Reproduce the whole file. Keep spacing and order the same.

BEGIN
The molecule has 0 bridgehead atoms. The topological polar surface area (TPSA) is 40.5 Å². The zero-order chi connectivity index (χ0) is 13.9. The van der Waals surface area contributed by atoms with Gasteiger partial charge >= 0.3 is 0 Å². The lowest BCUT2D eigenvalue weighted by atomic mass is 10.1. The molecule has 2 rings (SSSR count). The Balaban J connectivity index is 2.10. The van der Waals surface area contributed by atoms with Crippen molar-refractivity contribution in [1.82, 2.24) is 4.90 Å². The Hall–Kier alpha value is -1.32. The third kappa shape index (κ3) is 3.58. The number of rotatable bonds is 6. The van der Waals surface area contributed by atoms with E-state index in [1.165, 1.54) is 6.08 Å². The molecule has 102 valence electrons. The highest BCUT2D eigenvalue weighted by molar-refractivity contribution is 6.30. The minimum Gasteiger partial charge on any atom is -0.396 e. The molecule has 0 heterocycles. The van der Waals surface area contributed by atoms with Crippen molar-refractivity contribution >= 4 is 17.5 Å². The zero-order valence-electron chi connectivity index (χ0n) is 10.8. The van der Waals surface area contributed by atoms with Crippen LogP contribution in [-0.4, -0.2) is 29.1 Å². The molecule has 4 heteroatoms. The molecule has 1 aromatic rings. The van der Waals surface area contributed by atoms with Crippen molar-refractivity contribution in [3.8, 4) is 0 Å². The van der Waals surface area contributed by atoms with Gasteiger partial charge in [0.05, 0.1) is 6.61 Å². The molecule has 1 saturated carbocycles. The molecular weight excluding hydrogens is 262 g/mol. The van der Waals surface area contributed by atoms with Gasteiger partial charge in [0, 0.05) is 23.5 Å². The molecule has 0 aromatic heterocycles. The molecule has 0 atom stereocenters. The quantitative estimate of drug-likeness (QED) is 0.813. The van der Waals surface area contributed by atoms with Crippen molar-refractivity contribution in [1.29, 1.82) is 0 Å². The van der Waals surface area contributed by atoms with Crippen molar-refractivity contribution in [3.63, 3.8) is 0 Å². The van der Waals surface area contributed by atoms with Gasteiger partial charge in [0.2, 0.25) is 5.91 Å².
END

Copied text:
The molecule has 0 bridgehead atoms. The topological polar surface area (TPSA) is 40.5 Å². The zero-order chi connectivity index (χ0) is 13.9. The van der Waals surface area contributed by atoms with Gasteiger partial charge >= 0.3 is 0 Å². The lowest BCUT2D eigenvalue weighted by atomic mass is 10.1. The molecule has 2 rings (SSSR count). The Balaban J connectivity index is 2.10. The van der Waals surface area contributed by atoms with Crippen molar-refractivity contribution in [1.82, 2.24) is 4.90 Å². The Hall–Kier alpha value is -1.32. The third kappa shape index (κ3) is 3.58. The number of rotatable bonds is 6. The van der Waals surface area contributed by atoms with E-state index in [1.165, 1.54) is 6.08 Å². The molecule has 102 valence electrons. The highest BCUT2D eigenvalue weighted by molar-refractivity contribution is 6.30. The minimum Gasteiger partial charge on any atom is -0.396 e. The molecule has 0 heterocycles. The van der Waals surface area contributed by atoms with Crippen molar-refractivity contribution >= 4 is 17.5 Å². The zero-order valence-electron chi connectivity index (χ0n) is 10.8. The van der Waals surface area contributed by atoms with Crippen LogP contribution in [-0.4, -0.2) is 29.1 Å². The molecule has 4 heteroatoms. The molecule has 1 aromatic rings. The van der Waals surface area contributed by atoms with Crippen molar-refractivity contribution in [3.8, 4) is 0 Å². The van der Waals surface area contributed by atoms with Gasteiger partial charge in [0.05, 0.1) is 6.61 Å². The molecule has 1 saturated carbocycles. The molecular weight excluding hydrogens is 262 g/mol. The van der Waals surface area contributed by atoms with Gasteiger partial charge in [0, 0.05) is 23.5 Å². The molecule has 0 aromatic heterocycles. The molecule has 0 atom stereocenters. The quantitative estimate of drug-likeness (QED) is 0.813. The van der Waals surface area contributed by atoms with Crippen molar-refractivity contribution in [1.29, 1.82) is 0 Å². The van der Waals surface area contributed by atoms with Crippen molar-refractivity contribution in [3.63, 3.8) is 0 Å². The van der Waals surface area contributed by atoms with Gasteiger partial charge in [0.2, 0.25) is 5.91 Å².